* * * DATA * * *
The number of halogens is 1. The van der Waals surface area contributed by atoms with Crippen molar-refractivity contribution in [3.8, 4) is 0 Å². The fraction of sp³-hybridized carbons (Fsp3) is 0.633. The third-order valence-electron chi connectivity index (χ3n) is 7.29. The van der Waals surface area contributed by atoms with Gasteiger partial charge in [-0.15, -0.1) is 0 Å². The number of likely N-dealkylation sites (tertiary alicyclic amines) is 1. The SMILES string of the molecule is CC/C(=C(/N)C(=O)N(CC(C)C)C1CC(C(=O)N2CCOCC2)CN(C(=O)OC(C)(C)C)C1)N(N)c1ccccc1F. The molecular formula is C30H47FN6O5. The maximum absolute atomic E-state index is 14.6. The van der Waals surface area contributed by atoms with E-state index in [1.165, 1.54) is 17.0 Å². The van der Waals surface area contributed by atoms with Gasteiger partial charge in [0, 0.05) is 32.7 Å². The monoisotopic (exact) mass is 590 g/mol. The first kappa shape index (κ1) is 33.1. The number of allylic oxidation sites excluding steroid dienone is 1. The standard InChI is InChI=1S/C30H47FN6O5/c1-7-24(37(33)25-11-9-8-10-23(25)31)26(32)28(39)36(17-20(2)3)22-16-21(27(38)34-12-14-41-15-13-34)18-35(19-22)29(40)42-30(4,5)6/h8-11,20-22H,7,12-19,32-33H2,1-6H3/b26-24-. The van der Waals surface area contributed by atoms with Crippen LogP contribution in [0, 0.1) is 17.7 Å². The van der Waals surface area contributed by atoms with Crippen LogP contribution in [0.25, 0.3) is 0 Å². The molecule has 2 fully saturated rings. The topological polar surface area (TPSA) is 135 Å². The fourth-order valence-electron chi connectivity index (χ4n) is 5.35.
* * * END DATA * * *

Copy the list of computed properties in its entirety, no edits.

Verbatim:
The number of halogens is 1. The van der Waals surface area contributed by atoms with Crippen molar-refractivity contribution in [3.8, 4) is 0 Å². The fraction of sp³-hybridized carbons (Fsp3) is 0.633. The third-order valence-electron chi connectivity index (χ3n) is 7.29. The van der Waals surface area contributed by atoms with Gasteiger partial charge in [-0.15, -0.1) is 0 Å². The number of likely N-dealkylation sites (tertiary alicyclic amines) is 1. The SMILES string of the molecule is CC/C(=C(/N)C(=O)N(CC(C)C)C1CC(C(=O)N2CCOCC2)CN(C(=O)OC(C)(C)C)C1)N(N)c1ccccc1F. The molecular formula is C30H47FN6O5. The maximum absolute atomic E-state index is 14.6. The van der Waals surface area contributed by atoms with E-state index in [1.165, 1.54) is 17.0 Å². The van der Waals surface area contributed by atoms with Gasteiger partial charge in [0, 0.05) is 32.7 Å². The monoisotopic (exact) mass is 590 g/mol. The first kappa shape index (κ1) is 33.1. The number of allylic oxidation sites excluding steroid dienone is 1. The standard InChI is InChI=1S/C30H47FN6O5/c1-7-24(37(33)25-11-9-8-10-23(25)31)26(32)28(39)36(17-20(2)3)22-16-21(27(38)34-12-14-41-15-13-34)18-35(19-22)29(40)42-30(4,5)6/h8-11,20-22H,7,12-19,32-33H2,1-6H3/b26-24-. The van der Waals surface area contributed by atoms with Crippen LogP contribution in [0, 0.1) is 17.7 Å². The van der Waals surface area contributed by atoms with Crippen LogP contribution in [0.25, 0.3) is 0 Å². The molecule has 2 fully saturated rings. The topological polar surface area (TPSA) is 135 Å². The fourth-order valence-electron chi connectivity index (χ4n) is 5.35.